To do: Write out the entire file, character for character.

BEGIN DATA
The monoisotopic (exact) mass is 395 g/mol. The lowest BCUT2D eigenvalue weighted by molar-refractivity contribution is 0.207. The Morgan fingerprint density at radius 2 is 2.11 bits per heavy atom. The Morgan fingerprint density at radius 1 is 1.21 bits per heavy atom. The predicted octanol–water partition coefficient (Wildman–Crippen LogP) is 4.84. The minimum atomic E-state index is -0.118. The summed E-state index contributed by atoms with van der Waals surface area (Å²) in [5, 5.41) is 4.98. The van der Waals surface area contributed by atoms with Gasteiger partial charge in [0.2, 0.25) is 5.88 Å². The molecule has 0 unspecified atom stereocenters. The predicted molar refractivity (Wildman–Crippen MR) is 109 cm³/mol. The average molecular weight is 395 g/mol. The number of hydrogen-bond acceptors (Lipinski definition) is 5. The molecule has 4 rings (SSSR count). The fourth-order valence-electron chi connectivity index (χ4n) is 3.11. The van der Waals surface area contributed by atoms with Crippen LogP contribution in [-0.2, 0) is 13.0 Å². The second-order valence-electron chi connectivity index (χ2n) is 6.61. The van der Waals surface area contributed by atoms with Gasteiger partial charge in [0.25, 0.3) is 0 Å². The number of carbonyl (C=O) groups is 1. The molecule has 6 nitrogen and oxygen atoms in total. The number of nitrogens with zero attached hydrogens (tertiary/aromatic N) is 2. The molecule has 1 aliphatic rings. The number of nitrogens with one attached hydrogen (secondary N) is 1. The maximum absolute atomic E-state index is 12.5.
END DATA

The monoisotopic (exact) mass is 395 g/mol. The lowest BCUT2D eigenvalue weighted by molar-refractivity contribution is 0.207. The Morgan fingerprint density at radius 2 is 2.11 bits per heavy atom. The Morgan fingerprint density at radius 1 is 1.21 bits per heavy atom. The predicted octanol–water partition coefficient (Wildman–Crippen LogP) is 4.84. The minimum atomic E-state index is -0.118. The summed E-state index contributed by atoms with van der Waals surface area (Å²) in [5, 5.41) is 4.98. The van der Waals surface area contributed by atoms with Gasteiger partial charge in [0.2, 0.25) is 5.88 Å². The molecule has 0 unspecified atom stereocenters. The predicted molar refractivity (Wildman–Crippen MR) is 109 cm³/mol. The average molecular weight is 395 g/mol. The number of hydrogen-bond acceptors (Lipinski definition) is 5. The molecule has 4 rings (SSSR count). The fourth-order valence-electron chi connectivity index (χ4n) is 3.11. The van der Waals surface area contributed by atoms with Crippen LogP contribution in [-0.2, 0) is 13.0 Å². The second-order valence-electron chi connectivity index (χ2n) is 6.61. The van der Waals surface area contributed by atoms with Gasteiger partial charge in [0.25, 0.3) is 0 Å². The number of carbonyl (C=O) groups is 1. The molecule has 6 nitrogen and oxygen atoms in total. The number of nitrogens with zero attached hydrogens (tertiary/aromatic N) is 2. The molecule has 1 aliphatic rings. The number of nitrogens with one attached hydrogen (secondary N) is 1. The maximum absolute atomic E-state index is 12.5.